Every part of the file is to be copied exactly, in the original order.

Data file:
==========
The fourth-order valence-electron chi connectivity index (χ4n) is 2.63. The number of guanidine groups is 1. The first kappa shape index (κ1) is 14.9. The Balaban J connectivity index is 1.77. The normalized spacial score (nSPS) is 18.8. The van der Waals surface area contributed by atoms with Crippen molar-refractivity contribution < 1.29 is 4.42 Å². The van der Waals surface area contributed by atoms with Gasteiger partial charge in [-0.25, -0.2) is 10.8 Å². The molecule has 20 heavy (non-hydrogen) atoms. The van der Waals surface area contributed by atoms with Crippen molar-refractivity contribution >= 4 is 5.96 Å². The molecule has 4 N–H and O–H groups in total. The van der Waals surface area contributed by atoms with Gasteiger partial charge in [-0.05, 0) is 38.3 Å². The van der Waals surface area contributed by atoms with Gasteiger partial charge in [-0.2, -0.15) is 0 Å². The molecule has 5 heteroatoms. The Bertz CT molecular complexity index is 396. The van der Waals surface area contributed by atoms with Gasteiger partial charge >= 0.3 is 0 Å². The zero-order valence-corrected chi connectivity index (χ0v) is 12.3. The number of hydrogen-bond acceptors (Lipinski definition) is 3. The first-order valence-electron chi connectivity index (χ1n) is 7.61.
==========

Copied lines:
The fourth-order valence-electron chi connectivity index (χ4n) is 2.63. The number of guanidine groups is 1. The first kappa shape index (κ1) is 14.9. The Balaban J connectivity index is 1.77. The normalized spacial score (nSPS) is 18.8. The van der Waals surface area contributed by atoms with Crippen molar-refractivity contribution < 1.29 is 4.42 Å². The van der Waals surface area contributed by atoms with Gasteiger partial charge in [-0.25, -0.2) is 10.8 Å². The molecule has 20 heavy (non-hydrogen) atoms. The van der Waals surface area contributed by atoms with Crippen molar-refractivity contribution >= 4 is 5.96 Å². The molecule has 4 N–H and O–H groups in total. The van der Waals surface area contributed by atoms with Gasteiger partial charge in [-0.05, 0) is 38.3 Å². The van der Waals surface area contributed by atoms with Gasteiger partial charge in [-0.2, -0.15) is 0 Å². The molecule has 5 heteroatoms. The Bertz CT molecular complexity index is 396. The van der Waals surface area contributed by atoms with Gasteiger partial charge >= 0.3 is 0 Å². The zero-order valence-corrected chi connectivity index (χ0v) is 12.3. The number of hydrogen-bond acceptors (Lipinski definition) is 3. The first-order valence-electron chi connectivity index (χ1n) is 7.61.